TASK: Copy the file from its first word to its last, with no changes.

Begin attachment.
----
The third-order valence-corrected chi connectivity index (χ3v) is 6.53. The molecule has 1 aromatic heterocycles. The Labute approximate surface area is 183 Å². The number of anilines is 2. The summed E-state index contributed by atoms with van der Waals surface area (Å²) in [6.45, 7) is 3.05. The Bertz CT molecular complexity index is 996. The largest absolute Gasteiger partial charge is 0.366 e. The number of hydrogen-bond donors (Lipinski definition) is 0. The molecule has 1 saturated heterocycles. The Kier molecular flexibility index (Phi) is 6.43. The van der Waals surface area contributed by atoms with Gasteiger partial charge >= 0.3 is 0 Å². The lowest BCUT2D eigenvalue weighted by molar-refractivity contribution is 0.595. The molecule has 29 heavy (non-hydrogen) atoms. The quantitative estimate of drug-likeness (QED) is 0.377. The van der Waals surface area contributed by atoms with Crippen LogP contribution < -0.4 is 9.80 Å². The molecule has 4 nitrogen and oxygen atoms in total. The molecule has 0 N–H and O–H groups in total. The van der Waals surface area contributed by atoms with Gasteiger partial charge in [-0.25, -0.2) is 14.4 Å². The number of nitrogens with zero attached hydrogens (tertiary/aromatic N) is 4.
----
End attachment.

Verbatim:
The third-order valence-corrected chi connectivity index (χ3v) is 6.53. The molecule has 1 aromatic heterocycles. The Labute approximate surface area is 183 Å². The number of anilines is 2. The summed E-state index contributed by atoms with van der Waals surface area (Å²) in [6.45, 7) is 3.05. The Bertz CT molecular complexity index is 996. The largest absolute Gasteiger partial charge is 0.366 e. The number of hydrogen-bond donors (Lipinski definition) is 0. The molecule has 1 saturated heterocycles. The Kier molecular flexibility index (Phi) is 6.43. The van der Waals surface area contributed by atoms with Gasteiger partial charge >= 0.3 is 0 Å². The lowest BCUT2D eigenvalue weighted by molar-refractivity contribution is 0.595. The molecule has 29 heavy (non-hydrogen) atoms. The quantitative estimate of drug-likeness (QED) is 0.377. The van der Waals surface area contributed by atoms with Crippen LogP contribution < -0.4 is 9.80 Å². The molecule has 4 nitrogen and oxygen atoms in total. The molecule has 0 N–H and O–H groups in total. The van der Waals surface area contributed by atoms with Gasteiger partial charge in [-0.25, -0.2) is 14.4 Å². The number of nitrogens with zero attached hydrogens (tertiary/aromatic N) is 4.